Booze-fests can suck it as far as I’m concerned. I usually don’t feel tempted to drink, but it’s the last place I feel like being. A family reunion is a great reason though, and I’m proud that you went.


  5. I’m envious of your approaching fall. We’re firmly stuck in summer here. I wish someone would breed a cactus with needles that changed colors and dropped. Although, you wouldn’t want to jump in the piles. Beautiful writing Kristen!


    1. Ha! Cactus needle piles! Actually, jumping in leaves is a little dangerous because of sharp twigs and spiders, so you’re not missing much. Hope you get a break in the weather soon!


  6. ” No shit. Man, I love that period of my life now. I’m so freaking glad it happened. That might not make sense or maybe it does. ”

    LOVE this.
    I’m not sure how to put into words how this makes sense to me…maybe gratitude for the adventures + learning from the past + no regrets + softer edges as we look back = loving all the periods of our lives.
    I guess the big = is getting older and seeing the truth in all those moments we thought were, well, whatever we thought they were. I laugh now and revel in those stories, they are all gloriously part of me.

    I can’t see you as a cheerleader either, pom poms and dance routines, but a cheerleader you are, here and in comments on other’s blogs…a supportive cheerleader, in the best sense of the word.
    Rah, Rah!


    1. You nailed it….the gratitude and softer edges that come from getting older. And I guess we’re all like perky little cheerleaders for team sober. You can do it, rah rah! ha!


  7. Ahhh the 70’s were IT for me. I rebelled all through high school and used to look back with regret. Now I see it as a chapter in my book that is so different from where I am now – that no one would believe it. It’s fun to collect unusual chapters.


  8. Duuuuude…quit writing so well…lol.

    Fantastic as always. You need to write a book. Or sonnets. Or film vingnettes. Something. Oh wait, you have this killer blog. Ah okay…then I’m all in. {sits by palmtree and reads while the ocean waves crash nearby}

    Ya got the gift.

    Happy cheerleading 🙂


    1. Thank you, Dear Paul. Here is a short sonnet about a film. And by sonnet, I mean not a sonnet because I don’t know how to do one. And by film, I mean Poltergeist 2 because it was just on the other day and you try looking away from a train wreck. Go ahead, try:

      The ghosts called on the phone instead of TV.
      One slipped in through a mezcal worm,
      Nothing like a haunted clown or tree, if you ask me.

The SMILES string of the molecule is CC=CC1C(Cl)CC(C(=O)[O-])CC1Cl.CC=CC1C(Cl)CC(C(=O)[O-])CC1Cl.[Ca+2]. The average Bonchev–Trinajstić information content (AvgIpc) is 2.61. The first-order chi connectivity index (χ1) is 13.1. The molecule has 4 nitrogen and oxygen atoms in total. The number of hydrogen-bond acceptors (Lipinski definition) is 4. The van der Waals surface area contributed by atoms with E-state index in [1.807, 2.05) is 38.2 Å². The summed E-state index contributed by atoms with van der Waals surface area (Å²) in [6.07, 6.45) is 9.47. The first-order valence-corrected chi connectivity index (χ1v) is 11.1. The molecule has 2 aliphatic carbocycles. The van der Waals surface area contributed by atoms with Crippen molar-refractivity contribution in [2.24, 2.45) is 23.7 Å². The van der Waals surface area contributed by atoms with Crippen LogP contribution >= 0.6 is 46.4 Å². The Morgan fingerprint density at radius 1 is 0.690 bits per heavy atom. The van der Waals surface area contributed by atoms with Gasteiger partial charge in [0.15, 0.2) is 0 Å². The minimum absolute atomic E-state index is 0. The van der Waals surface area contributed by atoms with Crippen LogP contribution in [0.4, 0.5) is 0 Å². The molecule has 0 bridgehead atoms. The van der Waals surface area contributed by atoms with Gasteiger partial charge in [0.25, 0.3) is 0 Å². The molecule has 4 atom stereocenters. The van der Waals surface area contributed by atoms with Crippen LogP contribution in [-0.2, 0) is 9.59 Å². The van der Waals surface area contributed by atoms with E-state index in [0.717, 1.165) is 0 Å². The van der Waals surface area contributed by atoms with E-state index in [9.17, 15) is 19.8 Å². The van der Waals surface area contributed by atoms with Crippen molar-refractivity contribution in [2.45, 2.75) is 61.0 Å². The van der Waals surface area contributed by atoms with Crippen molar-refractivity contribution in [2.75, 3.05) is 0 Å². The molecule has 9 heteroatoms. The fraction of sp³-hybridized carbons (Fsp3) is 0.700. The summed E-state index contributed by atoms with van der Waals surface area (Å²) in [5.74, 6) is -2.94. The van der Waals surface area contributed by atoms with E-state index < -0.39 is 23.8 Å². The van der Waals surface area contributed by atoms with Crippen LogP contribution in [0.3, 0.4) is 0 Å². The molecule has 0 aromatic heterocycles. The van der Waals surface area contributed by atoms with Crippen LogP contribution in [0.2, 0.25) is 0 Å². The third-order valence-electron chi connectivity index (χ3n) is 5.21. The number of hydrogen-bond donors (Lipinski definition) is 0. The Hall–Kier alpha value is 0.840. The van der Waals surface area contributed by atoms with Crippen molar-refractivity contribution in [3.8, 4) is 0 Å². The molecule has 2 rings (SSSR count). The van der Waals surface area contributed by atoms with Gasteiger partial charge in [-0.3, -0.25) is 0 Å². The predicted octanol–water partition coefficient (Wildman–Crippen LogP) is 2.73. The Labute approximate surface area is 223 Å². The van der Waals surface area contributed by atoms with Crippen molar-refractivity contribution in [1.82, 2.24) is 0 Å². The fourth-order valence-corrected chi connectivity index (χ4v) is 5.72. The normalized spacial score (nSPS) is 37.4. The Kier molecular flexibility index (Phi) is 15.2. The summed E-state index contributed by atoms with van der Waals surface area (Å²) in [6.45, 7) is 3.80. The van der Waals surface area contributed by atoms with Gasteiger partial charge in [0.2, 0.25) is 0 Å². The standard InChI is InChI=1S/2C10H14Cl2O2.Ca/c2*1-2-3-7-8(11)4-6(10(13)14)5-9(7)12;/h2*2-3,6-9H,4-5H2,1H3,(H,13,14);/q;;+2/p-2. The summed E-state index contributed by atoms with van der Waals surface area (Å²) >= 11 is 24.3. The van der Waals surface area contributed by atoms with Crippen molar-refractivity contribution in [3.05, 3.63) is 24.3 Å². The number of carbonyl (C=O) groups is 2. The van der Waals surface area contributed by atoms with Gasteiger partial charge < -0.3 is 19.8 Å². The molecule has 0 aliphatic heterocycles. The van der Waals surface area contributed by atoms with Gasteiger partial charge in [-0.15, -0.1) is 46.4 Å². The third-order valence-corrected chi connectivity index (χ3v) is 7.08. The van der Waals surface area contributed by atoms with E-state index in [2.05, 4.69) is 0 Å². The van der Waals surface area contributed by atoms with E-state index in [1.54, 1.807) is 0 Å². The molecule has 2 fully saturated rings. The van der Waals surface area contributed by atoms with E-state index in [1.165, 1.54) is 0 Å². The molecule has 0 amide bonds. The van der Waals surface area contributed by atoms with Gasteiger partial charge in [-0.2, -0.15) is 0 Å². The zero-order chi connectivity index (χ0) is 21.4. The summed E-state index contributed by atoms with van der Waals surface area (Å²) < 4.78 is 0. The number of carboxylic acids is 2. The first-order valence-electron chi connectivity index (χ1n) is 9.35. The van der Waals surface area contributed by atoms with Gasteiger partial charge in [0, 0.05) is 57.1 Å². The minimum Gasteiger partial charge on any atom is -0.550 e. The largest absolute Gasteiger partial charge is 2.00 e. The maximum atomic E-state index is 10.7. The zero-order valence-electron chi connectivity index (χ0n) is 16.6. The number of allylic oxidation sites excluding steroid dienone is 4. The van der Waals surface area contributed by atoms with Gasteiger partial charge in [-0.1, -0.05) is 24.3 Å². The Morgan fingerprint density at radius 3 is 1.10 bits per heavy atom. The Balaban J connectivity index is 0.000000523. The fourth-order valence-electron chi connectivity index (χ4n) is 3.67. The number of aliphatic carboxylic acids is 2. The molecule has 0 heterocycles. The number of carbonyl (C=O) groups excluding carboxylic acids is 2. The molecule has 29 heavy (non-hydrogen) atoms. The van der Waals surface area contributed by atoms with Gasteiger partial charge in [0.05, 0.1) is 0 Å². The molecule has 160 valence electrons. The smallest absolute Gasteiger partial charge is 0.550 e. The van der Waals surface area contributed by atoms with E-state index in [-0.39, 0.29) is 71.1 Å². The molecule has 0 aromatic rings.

The scariest change by far,
      Was the skeletal preacher Kane and that little song he sang.
      The Poltergeist curse was just building steam,
      With 39% on rotten tomatoes,
      And a worst supporting actress nod for Zelda Rubinstein.


  9. Hi!BB
    Goes without saying that your writing and your increasing sensitivity to so many beautiful things, is reflecting the inner – person you know yourself to be.
    I have had some really special times reading and understanding the world from your perspective. Now, to see you entering another phase of your life is just magic.
    As you see the yellows and greens that faded once, know that they are always there and it is through their stability that we can grow and develop our own confidence.
    In the centre of our country (Australia) there lies a massive rock known as Uluru.
    It literally sits alone in the landscape as if it landed there from outer-space.
    This rock is millions of years old and is one of the most majestic, spiritual things I have ever encountered. But the one thing it does tell me is that, even though things are crazy in the world – even though the weather is crap – even though work is pressuring; that the rock doesn’t care. Uluru has been here too long to consider those trivial ( yet extremely important to me) things, as anything other than a speck of passing dust.
    The stability of Uluru and of the September Greens and yellows you write of, is as simple as it is.
    I am reminded of a book(and I can’t remember the author) that is titled “You’ll See it When You Believe It”, which carries a lot of merit.
    BB, you are beginning to see so much and we are enjoying it immensely.B


    1. I spent some months in Australia (NSW) in the early 90s and never made it to Ayer’s rock. I was too young/broke/shortsighted to see the opportunity as precious as it was and I feel it now as regret. I’m glad you wrote about it here. Thank you, B.


  10. I love the idea of being OK with not being happy. Makes being not happy much easier. Plus, it leaves open all possibilities. I found that when I set out to find something, I couldn’t. When I just set out … I found so much more. This blog, for instance.


    1. This is so true. When I go looking for anything, I usually don’t find it and often miss everything else. I like the idea that real happiness lies in the periphery and includes transient periods of unhappiness or restlessness or whatever you want to call it.


      1. Right. And happy periods don’t all have to be rosey. Happiness isn’t the absence of sadness; it’s having other stuff going on that keeps it from being the star of the show.

        Look forward to reading more of you. I like your perspective.

        Liked by 1 person

  11. I love the line “this September fits.” For some crazy beautiful reason I am feeling the same way. Why I do not know, but who cares. What a beautiful piece. This might be one of my favorites that you’ve written. It is what it is and it’s all okay. 🙂 Lisa


Leave a Reply

Fill in your details below or click an icon to log in: Logo

You are commenting using your account. Log Out /  Change )

Google photo

You are commenting using your Google account. Log Out /  Change )

Twitter picture

You are commenting using your Twitter account. Log Out /  Change )

Facebook photo

You are commenting using your Facebook account. Log Out /  Change )

Connecting to %s

Blog at

Up ↑

%d bloggers like this: